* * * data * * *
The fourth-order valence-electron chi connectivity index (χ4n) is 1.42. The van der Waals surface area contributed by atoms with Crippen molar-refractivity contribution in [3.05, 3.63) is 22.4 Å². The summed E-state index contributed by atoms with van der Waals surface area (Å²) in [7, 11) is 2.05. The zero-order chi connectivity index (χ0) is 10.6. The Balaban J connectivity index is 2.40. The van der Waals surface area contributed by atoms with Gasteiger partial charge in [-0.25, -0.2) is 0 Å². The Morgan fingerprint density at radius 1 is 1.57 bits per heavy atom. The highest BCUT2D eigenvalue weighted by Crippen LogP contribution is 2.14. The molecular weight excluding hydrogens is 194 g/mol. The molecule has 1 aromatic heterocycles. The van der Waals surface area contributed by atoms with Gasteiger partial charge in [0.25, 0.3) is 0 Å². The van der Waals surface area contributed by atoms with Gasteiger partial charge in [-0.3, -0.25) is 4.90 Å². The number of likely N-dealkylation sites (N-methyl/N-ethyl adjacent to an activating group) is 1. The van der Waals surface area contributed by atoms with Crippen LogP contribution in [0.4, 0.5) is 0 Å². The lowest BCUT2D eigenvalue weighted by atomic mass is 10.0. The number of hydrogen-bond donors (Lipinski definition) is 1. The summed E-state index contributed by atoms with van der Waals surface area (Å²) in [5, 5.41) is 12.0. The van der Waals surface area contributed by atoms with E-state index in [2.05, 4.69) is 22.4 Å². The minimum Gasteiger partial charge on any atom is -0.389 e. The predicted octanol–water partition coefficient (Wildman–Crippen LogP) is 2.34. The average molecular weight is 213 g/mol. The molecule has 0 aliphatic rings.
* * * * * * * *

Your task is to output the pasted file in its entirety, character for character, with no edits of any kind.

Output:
The fourth-order valence-electron chi connectivity index (χ4n) is 1.42. The van der Waals surface area contributed by atoms with Crippen molar-refractivity contribution in [3.05, 3.63) is 22.4 Å². The summed E-state index contributed by atoms with van der Waals surface area (Å²) in [7, 11) is 2.05. The zero-order chi connectivity index (χ0) is 10.6. The Balaban J connectivity index is 2.40. The van der Waals surface area contributed by atoms with Gasteiger partial charge in [-0.25, -0.2) is 0 Å². The Morgan fingerprint density at radius 1 is 1.57 bits per heavy atom. The highest BCUT2D eigenvalue weighted by Crippen LogP contribution is 2.14. The molecular weight excluding hydrogens is 194 g/mol. The molecule has 1 aromatic heterocycles. The van der Waals surface area contributed by atoms with Gasteiger partial charge in [0.25, 0.3) is 0 Å². The van der Waals surface area contributed by atoms with Gasteiger partial charge in [-0.3, -0.25) is 4.90 Å². The number of likely N-dealkylation sites (N-methyl/N-ethyl adjacent to an activating group) is 1. The van der Waals surface area contributed by atoms with Crippen LogP contribution in [0.4, 0.5) is 0 Å². The lowest BCUT2D eigenvalue weighted by atomic mass is 10.0. The number of hydrogen-bond donors (Lipinski definition) is 1. The summed E-state index contributed by atoms with van der Waals surface area (Å²) in [5, 5.41) is 12.0. The van der Waals surface area contributed by atoms with E-state index in [2.05, 4.69) is 22.4 Å². The minimum Gasteiger partial charge on any atom is -0.389 e. The predicted octanol–water partition coefficient (Wildman–Crippen LogP) is 2.34. The average molecular weight is 213 g/mol. The molecule has 0 aliphatic rings.